Thursday, January 21, 2010

Flow and Networked Culture

I just read a timely article entitled "What is Implied by Living in a World of Flow" (English translation at written by Hubert Guillaud in French and posted to, which I commend to you. The article reports on the concept of "flow" and its implications on how we live today as presented by danah boyd in her talk at the Web 2.0 Expo in New York in November, 2009. boyd, who styles her name with only lower case letters, is a recent Ph.D. from iSchool (School of Information) at the University of California at Berkeley and Fellow at the Berkman Center for Internet and Society at Harvard University, who works as a Social Media Researcher at Microsoft Research New England.
Flow can be described as the information stream that floats all around us. We consume it, add to it, and redirect and share pieces of it. One of the definitions of consciousness is that it is sensory awareness. One could characterize information as that of which one has sensory awareness. The Matrix film trilogy certainly did so with the image of the streams of computer 1's and 0's flowing on screen to symbolize the Matrix’s reality created by the sentient master computer.
Aspects of the world of flow reside in social media such as Facebook, Twitter and blogs in which information is delivered, largely unedited, in real time from a multitude of self-selected sources for consumption by large numbers and often by the public at large. It has been said that information posted to the Internet is forever. It is certainly true that no information posted to the Internet is truly private even when one applies the privacy filters routinely and dutifully provided by online programs.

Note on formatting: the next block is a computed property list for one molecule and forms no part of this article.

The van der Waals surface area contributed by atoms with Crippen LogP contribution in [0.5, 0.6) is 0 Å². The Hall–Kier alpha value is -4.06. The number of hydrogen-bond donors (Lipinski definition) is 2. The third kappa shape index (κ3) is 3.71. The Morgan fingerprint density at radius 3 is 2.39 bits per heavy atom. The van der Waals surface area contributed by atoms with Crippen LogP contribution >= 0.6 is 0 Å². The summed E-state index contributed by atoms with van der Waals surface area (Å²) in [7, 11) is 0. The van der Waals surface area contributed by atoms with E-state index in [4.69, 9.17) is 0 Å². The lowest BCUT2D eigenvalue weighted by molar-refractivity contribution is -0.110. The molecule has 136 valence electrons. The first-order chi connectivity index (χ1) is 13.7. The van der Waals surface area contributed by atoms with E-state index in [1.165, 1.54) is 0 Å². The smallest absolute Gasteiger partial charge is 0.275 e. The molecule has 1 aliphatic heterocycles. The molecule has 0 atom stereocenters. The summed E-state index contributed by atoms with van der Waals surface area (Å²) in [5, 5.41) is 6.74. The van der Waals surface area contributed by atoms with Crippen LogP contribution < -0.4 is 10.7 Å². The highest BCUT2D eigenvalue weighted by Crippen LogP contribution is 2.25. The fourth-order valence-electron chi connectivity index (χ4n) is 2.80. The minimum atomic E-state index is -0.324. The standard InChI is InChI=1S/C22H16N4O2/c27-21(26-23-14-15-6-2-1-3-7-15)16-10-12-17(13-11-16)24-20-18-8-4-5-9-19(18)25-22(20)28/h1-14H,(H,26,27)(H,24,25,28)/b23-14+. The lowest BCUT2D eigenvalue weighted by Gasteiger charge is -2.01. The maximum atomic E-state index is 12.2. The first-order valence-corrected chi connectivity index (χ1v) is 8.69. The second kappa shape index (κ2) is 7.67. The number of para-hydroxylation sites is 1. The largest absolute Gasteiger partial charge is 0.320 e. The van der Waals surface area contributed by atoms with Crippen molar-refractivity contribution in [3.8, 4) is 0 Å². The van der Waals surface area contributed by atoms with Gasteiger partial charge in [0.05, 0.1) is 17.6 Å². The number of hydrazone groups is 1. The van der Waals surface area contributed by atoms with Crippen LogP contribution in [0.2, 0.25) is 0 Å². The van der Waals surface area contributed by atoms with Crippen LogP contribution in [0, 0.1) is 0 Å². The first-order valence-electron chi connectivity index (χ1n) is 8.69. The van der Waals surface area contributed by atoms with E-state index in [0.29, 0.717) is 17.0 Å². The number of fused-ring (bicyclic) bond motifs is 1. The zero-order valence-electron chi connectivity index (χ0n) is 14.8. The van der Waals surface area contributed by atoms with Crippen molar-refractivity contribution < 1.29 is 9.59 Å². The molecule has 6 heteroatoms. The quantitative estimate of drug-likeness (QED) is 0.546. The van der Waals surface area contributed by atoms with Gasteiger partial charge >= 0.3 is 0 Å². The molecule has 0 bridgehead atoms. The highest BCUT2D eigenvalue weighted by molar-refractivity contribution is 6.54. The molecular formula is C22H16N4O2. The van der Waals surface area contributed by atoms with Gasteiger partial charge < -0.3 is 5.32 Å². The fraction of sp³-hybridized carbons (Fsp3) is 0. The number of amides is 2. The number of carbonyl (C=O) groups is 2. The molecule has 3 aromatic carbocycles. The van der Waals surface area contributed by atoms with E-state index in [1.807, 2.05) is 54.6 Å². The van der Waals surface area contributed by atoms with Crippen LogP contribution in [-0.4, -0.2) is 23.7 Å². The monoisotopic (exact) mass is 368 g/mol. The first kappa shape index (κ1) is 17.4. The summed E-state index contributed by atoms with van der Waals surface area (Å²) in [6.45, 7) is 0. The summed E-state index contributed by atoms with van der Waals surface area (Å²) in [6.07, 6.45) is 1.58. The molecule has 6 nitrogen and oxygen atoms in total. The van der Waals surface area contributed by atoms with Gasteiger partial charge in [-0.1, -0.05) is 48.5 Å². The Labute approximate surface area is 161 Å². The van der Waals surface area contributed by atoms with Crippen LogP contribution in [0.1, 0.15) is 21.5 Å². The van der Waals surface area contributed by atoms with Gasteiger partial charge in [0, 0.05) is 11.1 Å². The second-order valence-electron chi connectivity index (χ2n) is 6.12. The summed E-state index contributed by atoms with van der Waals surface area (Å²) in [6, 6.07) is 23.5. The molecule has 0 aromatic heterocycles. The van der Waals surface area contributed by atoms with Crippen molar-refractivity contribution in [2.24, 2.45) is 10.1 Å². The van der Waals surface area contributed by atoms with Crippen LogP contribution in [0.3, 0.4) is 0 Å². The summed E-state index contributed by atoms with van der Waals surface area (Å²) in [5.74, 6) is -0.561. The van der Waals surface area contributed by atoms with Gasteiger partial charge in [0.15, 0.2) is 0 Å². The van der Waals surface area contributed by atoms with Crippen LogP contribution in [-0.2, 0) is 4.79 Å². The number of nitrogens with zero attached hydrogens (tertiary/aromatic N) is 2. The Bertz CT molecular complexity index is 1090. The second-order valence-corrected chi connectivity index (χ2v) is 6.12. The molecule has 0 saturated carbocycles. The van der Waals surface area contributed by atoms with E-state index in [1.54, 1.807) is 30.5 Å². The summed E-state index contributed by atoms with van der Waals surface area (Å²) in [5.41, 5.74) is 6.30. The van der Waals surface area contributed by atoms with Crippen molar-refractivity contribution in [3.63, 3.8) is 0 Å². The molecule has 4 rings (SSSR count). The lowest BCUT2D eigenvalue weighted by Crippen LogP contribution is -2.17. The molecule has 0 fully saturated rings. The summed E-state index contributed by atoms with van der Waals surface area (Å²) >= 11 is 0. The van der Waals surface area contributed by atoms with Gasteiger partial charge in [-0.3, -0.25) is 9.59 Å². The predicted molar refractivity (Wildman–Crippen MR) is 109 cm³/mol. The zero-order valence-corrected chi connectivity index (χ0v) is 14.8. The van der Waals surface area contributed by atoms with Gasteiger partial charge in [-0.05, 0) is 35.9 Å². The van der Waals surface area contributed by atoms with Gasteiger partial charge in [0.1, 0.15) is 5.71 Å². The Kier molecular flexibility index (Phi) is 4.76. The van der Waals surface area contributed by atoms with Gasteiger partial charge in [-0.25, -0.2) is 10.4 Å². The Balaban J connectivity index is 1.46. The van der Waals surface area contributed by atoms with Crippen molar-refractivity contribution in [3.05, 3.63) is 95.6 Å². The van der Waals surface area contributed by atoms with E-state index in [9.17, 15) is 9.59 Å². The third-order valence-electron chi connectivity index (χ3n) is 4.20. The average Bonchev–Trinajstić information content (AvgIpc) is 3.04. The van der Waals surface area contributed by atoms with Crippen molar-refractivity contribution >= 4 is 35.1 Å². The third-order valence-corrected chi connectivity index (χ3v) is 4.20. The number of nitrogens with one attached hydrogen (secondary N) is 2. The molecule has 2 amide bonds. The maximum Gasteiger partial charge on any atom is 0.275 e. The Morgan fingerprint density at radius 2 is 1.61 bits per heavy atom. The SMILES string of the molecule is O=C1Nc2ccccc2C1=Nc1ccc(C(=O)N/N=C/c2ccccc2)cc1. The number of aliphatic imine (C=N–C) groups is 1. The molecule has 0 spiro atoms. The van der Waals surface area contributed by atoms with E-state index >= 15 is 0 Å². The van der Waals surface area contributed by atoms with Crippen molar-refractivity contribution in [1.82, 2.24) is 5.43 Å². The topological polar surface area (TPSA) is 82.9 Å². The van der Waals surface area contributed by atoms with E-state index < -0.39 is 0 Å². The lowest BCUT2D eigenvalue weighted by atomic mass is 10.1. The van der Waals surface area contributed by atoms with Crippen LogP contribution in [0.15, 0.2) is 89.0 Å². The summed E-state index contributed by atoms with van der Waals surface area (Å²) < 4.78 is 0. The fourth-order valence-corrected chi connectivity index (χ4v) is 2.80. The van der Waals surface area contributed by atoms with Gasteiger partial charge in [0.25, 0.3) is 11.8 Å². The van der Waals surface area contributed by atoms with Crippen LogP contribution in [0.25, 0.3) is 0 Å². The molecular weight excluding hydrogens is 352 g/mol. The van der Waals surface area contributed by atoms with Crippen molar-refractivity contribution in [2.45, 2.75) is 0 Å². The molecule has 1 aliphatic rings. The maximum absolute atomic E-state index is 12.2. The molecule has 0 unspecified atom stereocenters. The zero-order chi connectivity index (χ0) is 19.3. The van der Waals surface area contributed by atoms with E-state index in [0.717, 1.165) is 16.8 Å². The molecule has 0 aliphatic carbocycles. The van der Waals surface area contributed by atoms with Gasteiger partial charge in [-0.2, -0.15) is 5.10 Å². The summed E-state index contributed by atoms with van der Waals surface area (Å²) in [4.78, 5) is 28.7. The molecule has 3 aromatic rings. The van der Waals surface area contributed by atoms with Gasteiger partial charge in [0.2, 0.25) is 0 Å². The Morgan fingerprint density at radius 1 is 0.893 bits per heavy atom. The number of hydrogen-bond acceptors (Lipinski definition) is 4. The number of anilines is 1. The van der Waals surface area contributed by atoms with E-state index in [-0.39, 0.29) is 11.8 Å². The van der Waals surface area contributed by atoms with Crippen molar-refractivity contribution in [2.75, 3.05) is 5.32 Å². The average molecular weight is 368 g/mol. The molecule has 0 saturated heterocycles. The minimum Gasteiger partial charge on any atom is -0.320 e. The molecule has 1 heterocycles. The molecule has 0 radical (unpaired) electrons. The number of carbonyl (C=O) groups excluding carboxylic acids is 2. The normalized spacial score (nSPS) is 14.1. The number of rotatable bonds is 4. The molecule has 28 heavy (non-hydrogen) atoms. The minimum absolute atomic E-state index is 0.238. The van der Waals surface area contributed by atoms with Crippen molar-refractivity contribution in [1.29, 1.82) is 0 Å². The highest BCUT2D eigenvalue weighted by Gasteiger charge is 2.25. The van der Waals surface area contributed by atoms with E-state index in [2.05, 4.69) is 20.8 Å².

boyd is quoted in the article as saying, "Those who are most enamored with services like Twitter talk passionately about feeling as though they are living and breathing with the world around them, peripherally aware and in tune, adding content to the stream and grabbing from it when it is appropriate. Of course, this state is extremely delicate, plagued by information overload and weighed down by frustrating tools."
At 60 years old, I somewhat resemble boyd’s remarks.  I admit to being an “information junkie,” craving the almost hourly stimuli of an overflowing in-box with postings from news aggregators of both the progressive and conservative ilk including a few friends who share their notable newly received postings regularly, as well as being online with Facebook, Twitter and blogs, including my own blogs. This information flow is added to the magazines and other publications that reach me through the prosaic mail.
This wealth of information does make me feel more connected to the world at large in the sense that I feel like I know what’s going on in the world. Of course, I recognize in my rational mind that I don’t really know what’s really going on in the world and that I am merely comforted by an illusion of knowledge (shades of The Matrix). I don’t believe I’m alone in this state of illusion.
I suspect this is some of the fragility that boyd addresses in the flow – an illusion of “what is,” when it is really not that at all. For example, think about the privacy settings and privacy notices in your online programs. They’re there to satisfy the corporate lawyers whose job is to protect their online clients, and they’re there to give you the illusion that you are protected with a veneer of privacy as you share your stuff (writings, comments, photos and where you’ve been on the Internet) online. If you live online at all, try “Googling” yourself, and you will find that your name pops up in surprising places where you have been referenced without your knowledge.